Me: I wish I had more time to get stuff done.
Life: Okay fine. Here are a couple of hours.
Me: I really just want to take a nap.
Life: Okay fine. Go nap.
Me: But Animal Crossing though.
Life: I give up.
Me: Yeah, me too.

This was a conversation I had with Life a few months ago. I mean, I obviously didn’t really speak to the personification of life itself, but this was what was rattling around in my subconscious at the time.

I complain often about how I don’t have enough time to do all the things I want to do, but I’m only making excuses. In an effort to be more mindful, I’ve come to the not-so-stunning conclusion that I’m simply a victim of self sabotage.

And I’m tired of it. Oh, so tired of it.

It’s true that I have a lot on my plate and, for the most part, I put them all there. Between full-time freelancing, full-time blogging, and full-time fatherhood, it feels like I always need to be in two places at once if I want to manage it all. And then there’s the vlog, household responsibilities, and all the rest of it. There’s always something to do. Boredom is not an option.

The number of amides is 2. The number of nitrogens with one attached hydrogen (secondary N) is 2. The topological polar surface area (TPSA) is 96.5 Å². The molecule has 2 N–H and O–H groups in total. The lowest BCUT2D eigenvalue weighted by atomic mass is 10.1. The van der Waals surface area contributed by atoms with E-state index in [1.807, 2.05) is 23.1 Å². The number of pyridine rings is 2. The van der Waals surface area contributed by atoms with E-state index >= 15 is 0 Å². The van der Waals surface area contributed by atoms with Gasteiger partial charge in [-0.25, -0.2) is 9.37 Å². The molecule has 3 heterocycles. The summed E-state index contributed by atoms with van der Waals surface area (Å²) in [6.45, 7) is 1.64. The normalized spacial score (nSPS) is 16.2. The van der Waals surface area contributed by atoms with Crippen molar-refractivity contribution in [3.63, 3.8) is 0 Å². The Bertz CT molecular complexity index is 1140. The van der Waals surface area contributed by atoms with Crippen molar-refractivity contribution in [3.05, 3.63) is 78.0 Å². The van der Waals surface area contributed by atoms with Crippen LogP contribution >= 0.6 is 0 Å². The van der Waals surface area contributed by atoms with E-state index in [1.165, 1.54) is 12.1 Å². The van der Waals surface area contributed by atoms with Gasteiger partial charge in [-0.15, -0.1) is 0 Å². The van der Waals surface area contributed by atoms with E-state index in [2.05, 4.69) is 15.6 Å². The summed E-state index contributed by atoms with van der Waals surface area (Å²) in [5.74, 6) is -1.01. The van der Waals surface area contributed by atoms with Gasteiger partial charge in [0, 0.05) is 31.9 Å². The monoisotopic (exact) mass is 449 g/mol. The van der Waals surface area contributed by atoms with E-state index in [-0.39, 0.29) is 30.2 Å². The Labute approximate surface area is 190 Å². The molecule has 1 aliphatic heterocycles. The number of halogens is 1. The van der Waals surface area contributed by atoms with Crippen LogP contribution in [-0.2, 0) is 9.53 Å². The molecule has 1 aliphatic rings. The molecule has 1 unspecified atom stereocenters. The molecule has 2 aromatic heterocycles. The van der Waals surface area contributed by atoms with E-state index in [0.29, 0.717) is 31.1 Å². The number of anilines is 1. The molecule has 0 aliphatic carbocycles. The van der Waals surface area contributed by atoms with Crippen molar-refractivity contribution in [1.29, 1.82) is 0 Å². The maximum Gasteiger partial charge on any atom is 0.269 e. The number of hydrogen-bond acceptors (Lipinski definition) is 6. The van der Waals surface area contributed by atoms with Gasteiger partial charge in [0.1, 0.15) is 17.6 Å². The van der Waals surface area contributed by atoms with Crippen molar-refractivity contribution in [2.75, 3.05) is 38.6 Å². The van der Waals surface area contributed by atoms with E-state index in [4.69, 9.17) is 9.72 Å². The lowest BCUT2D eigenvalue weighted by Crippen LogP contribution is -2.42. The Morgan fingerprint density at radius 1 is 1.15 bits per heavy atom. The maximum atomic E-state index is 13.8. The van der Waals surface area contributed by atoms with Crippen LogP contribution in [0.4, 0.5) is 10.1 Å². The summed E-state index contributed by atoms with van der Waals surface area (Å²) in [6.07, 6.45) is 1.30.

But there is time. I’m just choosing not to use it in the most effective manner. Even as the to-do list continued to expand, I ended up spending hours playing Animal Crossing: Pocket Camp. (I play a lot less now.) Instead of tackling real life errands, I collect fruit and fish for anthropomorphized animal villagers. I craft virtual furniture instead of actually doing work that pays the bills.

How does that make any sense at all?

In the midst of what is decidedly self sabotage, I enjoy these fleeting moments of self satisfaction. Whether it’s watching one more YouTube video or somehow taking an afternoon nap, these are decisions that feel good in the moment and well me up with regret the second they’re over. I could have done better.

The guilt is real.

I’m not enough.

Maybe it’s simply a lack of self discipline, spurred on by a lack of structure. I’ve been a self-employed freelance writer for over a decade at this point and I’ve always, generally speaking, been in charge of my own schedule. There’s no manager hovering over my shoulder, no “day shift” to uphold. But because I work on the Internet, the opportunities for distraction and procrastination are endless. So I indulge.

I know I can do better. I want to do better.

OK. Alright. I guess it’s time to go back to work.